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I, Virginia Bergman, pledge not to vote for a male presidential candidate in 2016 just because he's male.

Wednesday, September 11, 2013

The best and the worst of Obama's leadership in the Syrian crisis

Some of the comments by the White House and the media regarding the latest developments following Obama's threat to attack Syria have been laughable, and I don't often laugh at desperate attempts to give a favorable spin to the hard truth.

Ron Fournier, a seasoned political reporter, cuts through the nonsense and reports the "best and the worst" of Obama's leadership in the current crisis with Syria:

The good news is we're not at war. The bad news is … almost everything else about President Obama's handling of Syria -- the fumbling and flip-flopping and marble-mouthing -- undercut his credibility, and possibly with it his ability to lead the nation and world.

As he addressed a global audience Tuesday night, liberal elites blindly accepted White House fiction that Russian intervention this week was somehow part of Obama's master plan. Their conservative counterparts practically rooted against a diplomatic breakthrough, preferring an Obama black eye over peace.

Obama won! Obama lost! The fact is it's too soon to keep score. In the long view of this past week, I suspect the Syria standoff will come to be an example of the best and worst of Obama's leadership. Granted, in the heat of the moment, it's far easier to catalogue the worst.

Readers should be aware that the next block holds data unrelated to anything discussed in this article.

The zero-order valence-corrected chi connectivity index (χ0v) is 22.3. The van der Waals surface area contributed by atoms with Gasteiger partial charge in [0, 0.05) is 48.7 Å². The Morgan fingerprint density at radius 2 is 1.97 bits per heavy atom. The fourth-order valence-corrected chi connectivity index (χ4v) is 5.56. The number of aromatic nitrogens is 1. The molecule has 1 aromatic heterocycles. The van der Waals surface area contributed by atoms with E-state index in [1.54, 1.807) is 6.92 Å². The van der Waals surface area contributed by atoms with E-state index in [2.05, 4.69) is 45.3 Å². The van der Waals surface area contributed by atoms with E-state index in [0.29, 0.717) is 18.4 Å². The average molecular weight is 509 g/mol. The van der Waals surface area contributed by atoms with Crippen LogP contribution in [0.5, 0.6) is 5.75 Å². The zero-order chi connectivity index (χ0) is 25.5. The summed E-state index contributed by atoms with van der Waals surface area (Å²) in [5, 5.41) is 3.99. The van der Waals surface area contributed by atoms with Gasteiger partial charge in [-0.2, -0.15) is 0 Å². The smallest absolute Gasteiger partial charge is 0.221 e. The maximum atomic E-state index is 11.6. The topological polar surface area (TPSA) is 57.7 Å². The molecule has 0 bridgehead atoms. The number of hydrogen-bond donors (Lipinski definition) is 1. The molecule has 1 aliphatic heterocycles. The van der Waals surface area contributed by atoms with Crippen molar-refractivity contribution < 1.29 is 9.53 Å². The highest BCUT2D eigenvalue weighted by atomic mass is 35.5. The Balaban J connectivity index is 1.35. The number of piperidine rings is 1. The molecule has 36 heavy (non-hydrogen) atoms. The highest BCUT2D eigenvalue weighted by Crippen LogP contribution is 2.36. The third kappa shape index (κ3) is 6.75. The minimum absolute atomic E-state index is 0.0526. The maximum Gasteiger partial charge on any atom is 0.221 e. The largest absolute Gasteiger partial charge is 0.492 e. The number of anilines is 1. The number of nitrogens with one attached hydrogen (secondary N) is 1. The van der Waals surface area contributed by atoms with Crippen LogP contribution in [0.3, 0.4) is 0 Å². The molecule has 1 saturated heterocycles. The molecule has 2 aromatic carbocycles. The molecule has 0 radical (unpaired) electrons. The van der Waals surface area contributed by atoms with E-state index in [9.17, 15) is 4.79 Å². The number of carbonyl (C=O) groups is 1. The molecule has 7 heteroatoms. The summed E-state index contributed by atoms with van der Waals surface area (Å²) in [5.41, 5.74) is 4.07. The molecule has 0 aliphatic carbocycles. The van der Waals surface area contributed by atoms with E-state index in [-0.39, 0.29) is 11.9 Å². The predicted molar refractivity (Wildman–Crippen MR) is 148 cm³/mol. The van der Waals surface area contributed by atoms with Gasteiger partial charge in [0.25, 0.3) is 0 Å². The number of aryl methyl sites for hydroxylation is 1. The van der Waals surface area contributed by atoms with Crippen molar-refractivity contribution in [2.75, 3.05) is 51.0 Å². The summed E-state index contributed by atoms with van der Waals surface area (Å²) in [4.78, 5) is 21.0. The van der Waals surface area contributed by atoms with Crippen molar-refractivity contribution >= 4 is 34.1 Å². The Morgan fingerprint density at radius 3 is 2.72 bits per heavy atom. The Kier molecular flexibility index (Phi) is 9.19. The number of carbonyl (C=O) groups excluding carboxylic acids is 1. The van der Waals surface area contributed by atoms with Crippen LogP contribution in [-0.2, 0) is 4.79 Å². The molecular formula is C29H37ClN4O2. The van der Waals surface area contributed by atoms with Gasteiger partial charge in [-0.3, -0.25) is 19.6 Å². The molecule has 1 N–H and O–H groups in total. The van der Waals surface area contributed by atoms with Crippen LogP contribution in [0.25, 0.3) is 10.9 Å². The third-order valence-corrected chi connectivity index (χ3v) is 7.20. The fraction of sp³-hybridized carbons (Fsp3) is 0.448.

BEST:

Open-minded: The man elected in part as repudiation of President George W. Bush's narrow approach to decision-making never closed off his options. He is paying a price for waffling (more on that later), but the president deserves credit for rethinking his plan to wage war without congressional approval. For anybody unwilling to cut Obama some slack, ask yourself: What would Bush and Dick Cheney have done?

Unflappable: From all public appearances, this was the "no-drama Obama" his aides brag about. Certainly, he was affected by public criticism and even swayed by polling, but the president kept searching for a way out of a complicated situation. He may have stumbled into peace but that's better than rushing into war.

Principles: He deserves credit for trying to do something about the slaughter of innocents. The "red line" that looks laughably opaque today will look better in time if (and this is a big if) Syrian chemical attacks stop. In his address from the White House, Obama made a compelling moral argument to respond to last month's chemical attack in Syria. "The world saw in gruesome detail the terrible nature
of chemical weapons," the president said.

WORST:

Naive about the levers of power: Where to start? Obama reversed course on congressional authorization at the last minute, after a private chat with his chief of staff, and to the surprise of his national-security team -- all in violation of presidential best practices. He then left the country on a quixotic trip to Russia, allowing misgivings to grow in Congress and the public before he could build a case for striking Syria. Boxed in, Obama seized upon a Russian proposal to put Syria's weapons in the hands of the international community. It's an impractical solution, a fig leaf. Either Obama trusts Russian President Vladimir Putin (a mistake) or he is a partner in deceit (an outrage). A Democratic strategist who works closely with the White House, and who requested anonymity to avoid political retribution, told me, "This has been one of the most humiliating episodes in presidential history."

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